Tuesday, January 31, 2012

GIRLS! GIRLS! GIRLS! Week -- Episode Two: Hope I Die Before I Meet That Asshole Charles Bukowski

You know, to be honest, I was never particularly impressed with Suzi Quatro back in her early 70s glam-rock stardom period. Although in retrospect a lot of her records -- which were hits pretty much everywhere in the civilized world except the USA -- were actually pretty good, as our pal and colleague Kid Charlemagne has testified here over the years.

To me, though -- and I say this despite the fact that my early 70s girlfriend was a refugee from the Detroit rock scene and had lots of stories about Suzi and the rest of her Motor City colleagues -- the only reason I ever particularly took notice was because a) her name actually was Suzi Q (c'mon -- how cool is that?) b) she played Leather Tuscadero, the sister of Fonzie's girlfriend Pinky, on Happy Days and c) there was a credible rumor going around that she (Suzi) and Rick Derringer were in fact the same person.

Seriously -- did YOU ever see the two of them in the same room at the same time?

I think not.

In any case, I knew that Suzi -- and pretty much the rest of her immediate family -- had been in an all-girl 60s Detroit garage band called The Pleasure Seekers in those pre-stardom days...

...but what I am embarrassed to admit I didn't know until last week is that the Pleasure Seekers had released a 45 in 1966 that may in fact be the single most astounding piece of garage rock ever waxed.

Ladies and germs -- behold in breathless wonder "What a Way to Die."

In case you can't quite make out the lyrics through the low-fi mono murk, Suzi is sending the following tender blandishments toward a potential lover (and Iggy, eat your heart out).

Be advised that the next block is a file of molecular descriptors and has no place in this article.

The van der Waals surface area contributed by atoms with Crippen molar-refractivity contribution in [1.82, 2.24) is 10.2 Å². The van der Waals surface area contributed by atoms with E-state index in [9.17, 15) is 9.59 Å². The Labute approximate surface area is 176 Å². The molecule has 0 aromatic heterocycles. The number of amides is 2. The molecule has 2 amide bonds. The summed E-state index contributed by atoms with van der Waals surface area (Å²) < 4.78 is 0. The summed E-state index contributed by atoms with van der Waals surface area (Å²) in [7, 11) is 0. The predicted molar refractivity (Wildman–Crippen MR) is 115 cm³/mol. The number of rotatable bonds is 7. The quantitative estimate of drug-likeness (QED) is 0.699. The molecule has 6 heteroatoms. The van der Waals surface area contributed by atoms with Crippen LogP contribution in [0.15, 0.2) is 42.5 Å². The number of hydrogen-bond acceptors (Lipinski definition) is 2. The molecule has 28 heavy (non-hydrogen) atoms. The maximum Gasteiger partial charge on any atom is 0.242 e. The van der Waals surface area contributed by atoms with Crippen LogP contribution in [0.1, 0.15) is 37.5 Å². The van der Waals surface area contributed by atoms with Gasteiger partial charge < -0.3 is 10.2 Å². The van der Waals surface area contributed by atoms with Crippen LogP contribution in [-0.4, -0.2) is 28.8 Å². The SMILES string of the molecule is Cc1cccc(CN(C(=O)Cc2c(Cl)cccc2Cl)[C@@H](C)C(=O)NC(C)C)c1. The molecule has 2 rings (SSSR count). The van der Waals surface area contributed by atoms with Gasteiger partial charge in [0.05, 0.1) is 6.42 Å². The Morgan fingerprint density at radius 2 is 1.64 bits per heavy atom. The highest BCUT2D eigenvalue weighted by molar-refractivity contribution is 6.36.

Well I love you baby
I’m telling you right here
But please don’t make me decide baby
Between you and a bottle of beer.

Baby come on over,
Come on over to my side
Well I may not live past twenty-one
but WOO!
What a way to die!

Your lovin' fluctuates baby
And everybody knows
But the temperature always stays the same
On an ice cold bottle of Strohs

When I start my drinking
My baby throws a fit
So I just blitz him outta my mind
With seventeen bottles of Schlitz

You’ve got the kind of body
That makes me come alive
But I’d rather have my hands around
A bottle of Colt 45

Baby come on over,
Come on over to my side
Well I may not live past twenty-one
but WOO!
What a way to die

In a word -- wow.

Yes, obviously, the song and the record are kind of a joke. As anybody who ever went to a high school dance back then knows, the Pleasure Seekers probably didn't really want to die before they got old, i,e, before they got laid a lot.

But still...that kind of gonzo nihilism, even if it was a pose they barely understood, was not only unprecedented for a bunch of suburban adolescent gals, but also, clearly, a huge influence in all sorts of unexpected ways on the rest of rock history.

Speaking of which, I think we need to research whether the song's lyrical mention of Strohs, Schlitz and Colt 45 was some kind of innovative product placement or just alcoholic bravado.